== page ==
3 A Mathematical Perspective o Gamblig 5 size of the deck of cards ad x is the size of a had. The biomial coefficiet x is defied by! = x x x! x!. The symbol x is read choose x. I a stadard poker game, each player receives a had of five cards [, p. 5 55]. The sample space Ω for poker is the set of all possible five-card hads, i which order is irrelevat. The size of this sample space is 5 5, or, 598, 960. Thus the probability of gettig a had with five particular cards is /, 598, 960, or The probability of gettig a particular type of had is computed as follows: Cout the umber of ways this type of had ca occur, the divide this result by the total umber of hads. For example, a straight flush is a ru of five cosecutive cards i a particular suit. A straight flush ca occur i ay of the four suits, ad ca begi i te possible positios, through Jack. Thus, there are forty ways to obtai a staight flush. The probability of gettig a straight flush is, therefore, 0/, 598, 960, or As aother example, a full house cosists of three of a kid ad oe pair. There are 3, or 3, possible raks for the three of a kid ad 3, or, possible combiatios of the four cards of this rak. There are, or, remaiig raks for the pair ad, or 6, possible combiatios of the four cards of this rak. Thus, the probability of gettig a full house is 3 3 3, 7 5 =, 598, 960 = Table - lists possible poker hads, the umber of ways i which they ca occur, ad their probabilities of occurrig; it was take from [, p. 53]. Table - A table of poker hads ad their probabilities HAND NUMBER of WAYS PROBABILITY Straight flush Four of a kid Full House 3, Flush 5, Straight 0, Three of a kid 5, Two pair 3, Oe pair,098, Worse tha oe pair,30, TOTALS =, 598, As the last example of sample spaces ad probabilities, we discuss coi-tossig games. The sample space Ω for a sigle toss of a coi cosists of two outcomes: heads H, ad tails T. If the coi is fair, the the probability of heads ad the probability of tails are both /. The sample space for a game cosistig of five tosses of a coi is 5, or 3,

4 6 MIT Udergraduate Joural of Mathematics sequeces of the form X X X 3 X X 5, where each X i is H with probability /, or T with probability /. The tosses are idepedet. Therefore, the probability of gettig o heads i five tosses is / 5, or Cosequetly, the probability of gettig at least oe head i five tosses of a fair coi is 0.035, or Cosider aother game that cosists of attemptig to toss exactly three heads i four trials. The sample space for this game is, or 6, sequeces of the form X X X 3 X, where each X i is H with probability /, or T with probability /. The evet of gettig exactly three heads correspods to the followig sequeces: HHHT, HHTH, HTHH, ad THHH. Thus, the probability of wiig this bet is /, or 0.5. Aother expressio for this probability is 3 /3 /, which is iterpreted as the umber of ways to choose three of the four positios for the heads multiplied by the probability of gettig three heads ad the probability of gettig oe tail. 3. Expectatios. For a iteger radom variable X, the expectatio EX is defied to be the sum of all possible experimetal values of the variable weighted by their probabilities [5, pp ]. The expectatio is writte as EX = P X =. The expectatio of a radom variable is its mea or expected value. Oe applicatio of the cocept of expectatio is to formalize the idea of the expected payoff of a game. For a iteger radom variable X with mea EX = µ, the variace σ X is defied by the formula, σ X = E[X µ ], see [3, p. 9]. The variace ca also be expressed as σ X = EX µ ; this equatio is proved i [3, p. 9]. The variace measures the spread of the distributio. The stadard deviatio σ X is the positive square root of the variace. This cocept is used i Sectios ad 5. We ow compute the expected payoffs of the games discussed i Sectio. First we fid the expected payoffs for die games. Suppose a gambler gais oe dollar for wiig a game, ad gives up oe dollar for losig. I de Mere s sigle-die game, the expected payoff is EX = $ $ 0.83 = $0.035, or approximately four cets. I his double-die game, the expected payoff is EX = $ $ = $0.07, or approximately a two-cet loss. Next we compute the expected payoff for casio poker. Suppose a gambler wages a oe-dollar bet o a five-card had. The gambler s payoff depeds o the type of had, with a rare had such as a straight flush resultig i a higher payoff tha a more commo had such as oe pair. Table 3- provides oe possible payoff scheme. Accordig to this scheme, the expected earigs for oe game are EX = $ $ $ $ $ $ $ $ $ = $ ,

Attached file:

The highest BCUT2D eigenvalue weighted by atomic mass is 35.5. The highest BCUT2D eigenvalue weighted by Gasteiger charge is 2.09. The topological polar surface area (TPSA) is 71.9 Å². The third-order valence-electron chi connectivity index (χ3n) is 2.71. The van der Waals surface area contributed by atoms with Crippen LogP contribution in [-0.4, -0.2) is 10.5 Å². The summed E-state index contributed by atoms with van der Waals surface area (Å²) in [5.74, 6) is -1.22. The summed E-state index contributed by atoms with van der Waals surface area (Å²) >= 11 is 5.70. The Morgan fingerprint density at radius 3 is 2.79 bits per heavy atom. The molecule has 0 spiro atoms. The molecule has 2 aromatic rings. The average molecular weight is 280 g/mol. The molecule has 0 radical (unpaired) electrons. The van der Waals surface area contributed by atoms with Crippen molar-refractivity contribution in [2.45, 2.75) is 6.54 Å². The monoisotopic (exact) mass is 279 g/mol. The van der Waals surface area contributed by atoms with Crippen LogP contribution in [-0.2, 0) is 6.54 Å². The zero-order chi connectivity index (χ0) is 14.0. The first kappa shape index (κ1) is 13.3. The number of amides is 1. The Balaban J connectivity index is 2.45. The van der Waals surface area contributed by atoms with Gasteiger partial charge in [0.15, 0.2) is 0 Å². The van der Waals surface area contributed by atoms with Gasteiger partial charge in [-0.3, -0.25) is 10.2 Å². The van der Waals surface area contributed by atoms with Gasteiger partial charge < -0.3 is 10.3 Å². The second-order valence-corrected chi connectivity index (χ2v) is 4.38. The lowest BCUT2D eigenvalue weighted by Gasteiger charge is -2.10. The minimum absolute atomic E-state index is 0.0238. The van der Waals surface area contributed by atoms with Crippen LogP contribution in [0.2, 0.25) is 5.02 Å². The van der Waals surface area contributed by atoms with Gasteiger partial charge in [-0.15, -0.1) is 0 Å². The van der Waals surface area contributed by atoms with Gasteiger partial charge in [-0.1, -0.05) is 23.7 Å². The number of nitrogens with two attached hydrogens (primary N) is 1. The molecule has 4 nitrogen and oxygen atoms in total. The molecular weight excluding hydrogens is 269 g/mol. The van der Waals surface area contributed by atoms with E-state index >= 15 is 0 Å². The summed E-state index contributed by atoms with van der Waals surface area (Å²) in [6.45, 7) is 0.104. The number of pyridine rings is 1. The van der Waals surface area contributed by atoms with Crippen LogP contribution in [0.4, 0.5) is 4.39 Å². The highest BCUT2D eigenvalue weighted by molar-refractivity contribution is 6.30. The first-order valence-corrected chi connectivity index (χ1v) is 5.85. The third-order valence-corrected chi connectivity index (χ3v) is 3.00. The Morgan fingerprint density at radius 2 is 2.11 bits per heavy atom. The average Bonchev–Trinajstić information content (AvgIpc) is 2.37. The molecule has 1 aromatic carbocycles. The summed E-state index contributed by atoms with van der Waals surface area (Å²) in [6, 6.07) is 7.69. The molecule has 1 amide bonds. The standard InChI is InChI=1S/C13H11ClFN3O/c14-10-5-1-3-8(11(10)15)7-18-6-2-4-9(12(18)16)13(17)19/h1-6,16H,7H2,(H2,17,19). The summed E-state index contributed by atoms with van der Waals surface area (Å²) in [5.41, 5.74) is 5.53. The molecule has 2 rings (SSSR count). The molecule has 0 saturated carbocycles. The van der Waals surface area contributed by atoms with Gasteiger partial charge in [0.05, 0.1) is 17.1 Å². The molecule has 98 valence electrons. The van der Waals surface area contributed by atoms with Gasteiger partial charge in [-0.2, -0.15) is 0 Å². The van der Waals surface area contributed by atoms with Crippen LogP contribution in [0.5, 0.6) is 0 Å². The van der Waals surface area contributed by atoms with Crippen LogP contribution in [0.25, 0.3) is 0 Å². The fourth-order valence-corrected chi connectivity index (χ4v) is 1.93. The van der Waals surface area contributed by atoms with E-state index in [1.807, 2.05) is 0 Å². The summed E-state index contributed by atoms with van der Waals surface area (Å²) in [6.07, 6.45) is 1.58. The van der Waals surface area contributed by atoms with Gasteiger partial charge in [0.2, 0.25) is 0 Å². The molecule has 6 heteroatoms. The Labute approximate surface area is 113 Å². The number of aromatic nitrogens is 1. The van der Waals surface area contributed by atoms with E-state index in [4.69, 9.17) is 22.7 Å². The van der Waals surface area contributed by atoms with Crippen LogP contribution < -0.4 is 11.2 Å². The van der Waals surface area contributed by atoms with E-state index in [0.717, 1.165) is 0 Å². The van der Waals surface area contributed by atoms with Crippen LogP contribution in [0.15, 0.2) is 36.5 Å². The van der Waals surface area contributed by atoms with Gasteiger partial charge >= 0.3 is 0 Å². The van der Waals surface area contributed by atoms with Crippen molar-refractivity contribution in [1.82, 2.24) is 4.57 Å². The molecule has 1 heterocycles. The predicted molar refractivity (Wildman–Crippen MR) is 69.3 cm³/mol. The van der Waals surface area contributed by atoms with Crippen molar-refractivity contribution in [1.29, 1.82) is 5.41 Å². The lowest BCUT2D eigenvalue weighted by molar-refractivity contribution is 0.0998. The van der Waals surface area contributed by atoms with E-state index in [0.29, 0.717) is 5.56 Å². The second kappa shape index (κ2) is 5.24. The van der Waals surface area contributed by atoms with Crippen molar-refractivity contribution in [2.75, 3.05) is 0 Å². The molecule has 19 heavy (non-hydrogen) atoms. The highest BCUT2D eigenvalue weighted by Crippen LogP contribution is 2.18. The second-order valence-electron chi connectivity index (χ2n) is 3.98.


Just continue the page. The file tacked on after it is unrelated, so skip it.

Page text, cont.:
5 A Mathematical Perspective o Gamblig 7 or approximately a five-cet loss. Table 3- A table of poker hads ad their payoffs HAND PROBABILITY PAYOFF Straight flush $000 Four of a kid $500 Full House 0.00 $50 Flush $5 Straight $0 Three of a kid 0.09 $5 Two pair $ Oe pair $0 Worse tha oe pair $ TOTAL Fially, we fid the expected payoffs for coi-tossig games. Suppose a gambler wis oe dollar for tossig heads ad loses oe dollar for tossig tails with a fair coi. His expected payoff is EX = $ $ 0.5 = 0. Suppose he bets oe dollar o gettig exactly three heads i four tosses. expected payoff is The his EX = $ $ 0.75 = $0.50, or a fifty-cet loss.. Repeated Trials. The previous sectio explored a gambler s expected earigs o a sigle trial of a game. A gambler may, however, wat to calculate his expected earigs if he plays the game may times. This sectio presets methods for calculatig the expected payoff ad estimatig the chaces of makig a profit o may repetitios of a game. Cosider the problem of calculatig the probability of wiig t trials out of, whe the probability of wiig each trial is set [, pp. 6]. The trials ca be expressed as idepedet, idetically distributed radom variables X,, X. Each X i has two outcomes:, which represets a wiig trial, ad occurs with probability p, ad 0, which represets a losig trial, ad occurs with probability p. The expectatio for each X i is EX i = p + 0 p = p. The radom variable S represets the umber of wiig trials i a series of trials, ad is give by S = X + X + + X.